Effect of ammonia fuel fraction on the exergetic performance of a gas turbine


4th International Symposium on Hydrogen Energy, Renewable Energy and Materials (HEREM), Bangkok, Thailand, 13 - 14 June 2018, vol.144, pp.150-156 identifier identifier

  • Publication Type: Conference Paper / Full Text
  • Volume: 144
  • Doi Number: 10.1016/j.egypro.2018.06.020
  • City: Bangkok
  • Country: Thailand
  • Page Numbers: pp.150-156
  • Keywords: Ammonia, Efficiency, Fuel fraction, Gas turbine, Natural gas, Sustainability indicator, COMBUSTION
  • Anadolu University Affiliated: Yes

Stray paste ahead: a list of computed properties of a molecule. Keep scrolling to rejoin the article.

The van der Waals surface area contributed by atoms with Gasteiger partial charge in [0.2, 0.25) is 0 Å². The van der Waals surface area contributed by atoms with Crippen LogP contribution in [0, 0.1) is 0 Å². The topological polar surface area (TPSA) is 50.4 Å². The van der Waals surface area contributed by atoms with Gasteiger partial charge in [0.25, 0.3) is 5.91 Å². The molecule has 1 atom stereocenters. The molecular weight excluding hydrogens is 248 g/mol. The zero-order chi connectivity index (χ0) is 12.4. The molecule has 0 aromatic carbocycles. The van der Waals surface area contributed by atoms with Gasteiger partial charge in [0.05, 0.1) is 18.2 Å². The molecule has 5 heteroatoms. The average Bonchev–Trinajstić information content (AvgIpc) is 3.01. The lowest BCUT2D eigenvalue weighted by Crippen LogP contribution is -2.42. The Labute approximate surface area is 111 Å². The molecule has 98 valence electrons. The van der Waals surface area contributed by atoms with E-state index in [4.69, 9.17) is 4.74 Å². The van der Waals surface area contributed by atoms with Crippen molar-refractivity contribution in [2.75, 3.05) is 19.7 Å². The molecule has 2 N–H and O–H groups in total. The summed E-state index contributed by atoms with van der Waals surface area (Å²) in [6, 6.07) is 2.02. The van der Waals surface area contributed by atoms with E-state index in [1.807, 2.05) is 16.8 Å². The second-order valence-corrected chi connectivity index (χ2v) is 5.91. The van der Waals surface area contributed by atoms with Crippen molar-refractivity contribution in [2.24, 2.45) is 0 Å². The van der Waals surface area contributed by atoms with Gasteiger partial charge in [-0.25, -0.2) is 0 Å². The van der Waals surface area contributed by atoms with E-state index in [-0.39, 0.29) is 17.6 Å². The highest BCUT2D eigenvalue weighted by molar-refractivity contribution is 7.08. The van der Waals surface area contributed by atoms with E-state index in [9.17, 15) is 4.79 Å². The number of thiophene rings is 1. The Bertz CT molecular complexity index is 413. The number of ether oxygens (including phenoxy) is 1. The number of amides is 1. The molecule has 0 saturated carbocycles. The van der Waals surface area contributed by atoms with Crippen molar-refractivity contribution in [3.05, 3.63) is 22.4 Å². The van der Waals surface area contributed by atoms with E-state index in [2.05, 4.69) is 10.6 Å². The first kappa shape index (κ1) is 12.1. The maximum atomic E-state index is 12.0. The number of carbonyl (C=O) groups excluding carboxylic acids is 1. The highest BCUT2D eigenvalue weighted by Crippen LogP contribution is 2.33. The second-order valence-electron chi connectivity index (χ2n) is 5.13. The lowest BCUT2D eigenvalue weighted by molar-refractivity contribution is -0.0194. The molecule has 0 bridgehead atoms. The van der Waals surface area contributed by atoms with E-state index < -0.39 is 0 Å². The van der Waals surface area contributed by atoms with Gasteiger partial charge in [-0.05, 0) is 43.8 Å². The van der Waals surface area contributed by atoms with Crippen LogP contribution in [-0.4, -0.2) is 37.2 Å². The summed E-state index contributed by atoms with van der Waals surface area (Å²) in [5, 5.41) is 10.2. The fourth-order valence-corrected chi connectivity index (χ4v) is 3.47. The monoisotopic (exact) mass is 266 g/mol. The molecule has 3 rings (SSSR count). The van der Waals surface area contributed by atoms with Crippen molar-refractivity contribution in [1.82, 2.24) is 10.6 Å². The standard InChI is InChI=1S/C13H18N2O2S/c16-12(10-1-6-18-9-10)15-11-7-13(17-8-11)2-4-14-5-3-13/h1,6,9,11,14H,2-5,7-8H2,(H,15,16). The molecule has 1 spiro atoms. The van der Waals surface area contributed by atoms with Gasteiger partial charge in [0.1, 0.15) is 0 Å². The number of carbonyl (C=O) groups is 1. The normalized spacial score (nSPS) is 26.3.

Decreasing of fossil fuels and increasing global warming lead researchers to find cheap and environmentally friendly alternative energy sources. In this regard, ammonia (NH3) is a widely used feedstock. This carbon free fuel can be combusted in gas turbines or internal combustion engines, producing only nitrogen and water vapor. Nevertheless, ammonia is hard to burn because of low laminar burning velocity. In this paper, the effect of ammonia fuel fraction on the exergetic performance of a Turbec T100 micro gas turbine is investigated. Three different fuels are considered to operate the gas turbine: (i) natural gas (100%CH4), (ii) natural gas blend with %10 ammonia fraction (10%CH4-90%NH3) and (iii) natural gas blend with %20 ammonia fraction (20%CH4-80%bal3). The operating data of the micro turbine is obtained from the literature and the micro turbine is modelled with EBSILON software. It is found that %20 ammonia fraction is more environmentally benign compared to %10 ammonia fraction and natural gas fuels. The exergetic sustainability indicators are also determined as 3.168, 2.864 and 3.7 for the natural gas, 10% ammonia blend and 20% ammonia blend combustions, respectively. So, the controlling of ammonia fraction is important to sustain exergy efficiency of the micro turbine. More detailed combustion and environmental analyses are also necessary for better evaluation of environmental effects on the micro turbine during ammonia and natural gas combustions. Copyright (C) 2018 The Authors. Published by Elsevier Ltd.